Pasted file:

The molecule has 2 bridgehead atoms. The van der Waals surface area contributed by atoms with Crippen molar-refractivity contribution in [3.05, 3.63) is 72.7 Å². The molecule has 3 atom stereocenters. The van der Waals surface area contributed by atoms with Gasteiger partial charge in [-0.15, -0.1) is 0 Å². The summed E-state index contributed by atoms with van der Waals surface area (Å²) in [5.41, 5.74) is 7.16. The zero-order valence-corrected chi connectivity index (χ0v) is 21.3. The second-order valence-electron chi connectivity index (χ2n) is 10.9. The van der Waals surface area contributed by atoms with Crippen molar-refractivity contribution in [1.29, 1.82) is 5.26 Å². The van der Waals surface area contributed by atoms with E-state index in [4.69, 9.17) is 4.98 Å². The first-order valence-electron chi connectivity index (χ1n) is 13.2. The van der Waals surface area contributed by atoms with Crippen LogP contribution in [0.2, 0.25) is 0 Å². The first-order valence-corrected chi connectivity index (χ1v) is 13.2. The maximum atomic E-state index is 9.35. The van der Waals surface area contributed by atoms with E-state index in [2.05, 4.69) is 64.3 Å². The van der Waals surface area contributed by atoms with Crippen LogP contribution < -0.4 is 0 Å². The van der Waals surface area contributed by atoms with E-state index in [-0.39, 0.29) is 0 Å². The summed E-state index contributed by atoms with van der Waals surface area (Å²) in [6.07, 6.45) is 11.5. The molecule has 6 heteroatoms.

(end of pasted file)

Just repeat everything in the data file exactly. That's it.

The molecule has 2 bridgehead atoms. The van der Waals surface area contributed by atoms with Crippen molar-refractivity contribution in [3.05, 3.63) is 72.7 Å². The molecule has 3 atom stereocenters. The van der Waals surface area contributed by atoms with Gasteiger partial charge in [-0.15, -0.1) is 0 Å². The summed E-state index contributed by atoms with van der Waals surface area (Å²) in [5.41, 5.74) is 7.16. The zero-order valence-corrected chi connectivity index (χ0v) is 21.3. The second-order valence-electron chi connectivity index (χ2n) is 10.9. The van der Waals surface area contributed by atoms with Crippen molar-refractivity contribution in [1.29, 1.82) is 5.26 Å². The van der Waals surface area contributed by atoms with E-state index in [4.69, 9.17) is 4.98 Å². The first-order valence-electron chi connectivity index (χ1n) is 13.2. The van der Waals surface area contributed by atoms with Crippen LogP contribution in [0.2, 0.25) is 0 Å². The first-order valence-corrected chi connectivity index (χ1v) is 13.2. The maximum atomic E-state index is 9.35. The van der Waals surface area contributed by atoms with E-state index in [2.05, 4.69) is 64.3 Å². The van der Waals surface area contributed by atoms with Crippen LogP contribution < -0.4 is 0 Å². The van der Waals surface area contributed by atoms with E-state index in [-0.39, 0.29) is 0 Å². The summed E-state index contributed by atoms with van der Waals surface area (Å²) in [6.07, 6.45) is 11.5. The molecule has 6 heteroatoms.